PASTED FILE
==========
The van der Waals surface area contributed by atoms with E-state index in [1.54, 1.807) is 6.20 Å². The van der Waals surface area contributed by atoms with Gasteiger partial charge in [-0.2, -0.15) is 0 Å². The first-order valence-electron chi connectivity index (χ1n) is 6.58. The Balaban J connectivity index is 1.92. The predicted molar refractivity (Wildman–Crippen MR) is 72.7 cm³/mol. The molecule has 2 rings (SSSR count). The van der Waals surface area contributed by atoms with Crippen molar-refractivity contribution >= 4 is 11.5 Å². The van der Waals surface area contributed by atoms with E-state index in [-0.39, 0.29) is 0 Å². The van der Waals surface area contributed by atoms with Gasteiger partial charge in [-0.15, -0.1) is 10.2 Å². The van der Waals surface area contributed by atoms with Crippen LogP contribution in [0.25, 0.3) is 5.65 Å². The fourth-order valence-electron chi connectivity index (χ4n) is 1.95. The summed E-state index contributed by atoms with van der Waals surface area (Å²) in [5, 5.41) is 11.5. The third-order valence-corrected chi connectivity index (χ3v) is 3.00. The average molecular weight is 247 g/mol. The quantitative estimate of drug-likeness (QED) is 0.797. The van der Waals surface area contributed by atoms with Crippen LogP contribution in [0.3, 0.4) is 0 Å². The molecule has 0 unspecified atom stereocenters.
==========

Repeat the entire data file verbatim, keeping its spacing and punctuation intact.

The van der Waals surface area contributed by atoms with E-state index in [1.54, 1.807) is 6.20 Å². The van der Waals surface area contributed by atoms with Gasteiger partial charge in [-0.2, -0.15) is 0 Å². The first-order valence-electron chi connectivity index (χ1n) is 6.58. The Balaban J connectivity index is 1.92. The predicted molar refractivity (Wildman–Crippen MR) is 72.7 cm³/mol. The molecule has 2 rings (SSSR count). The van der Waals surface area contributed by atoms with Crippen molar-refractivity contribution >= 4 is 11.5 Å². The van der Waals surface area contributed by atoms with E-state index in [-0.39, 0.29) is 0 Å². The van der Waals surface area contributed by atoms with Gasteiger partial charge in [-0.15, -0.1) is 10.2 Å². The van der Waals surface area contributed by atoms with Crippen LogP contribution in [0.25, 0.3) is 5.65 Å². The fourth-order valence-electron chi connectivity index (χ4n) is 1.95. The summed E-state index contributed by atoms with van der Waals surface area (Å²) in [5, 5.41) is 11.5. The third-order valence-corrected chi connectivity index (χ3v) is 3.00. The average molecular weight is 247 g/mol. The quantitative estimate of drug-likeness (QED) is 0.797. The van der Waals surface area contributed by atoms with Crippen LogP contribution in [0.3, 0.4) is 0 Å². The molecule has 0 unspecified atom stereocenters.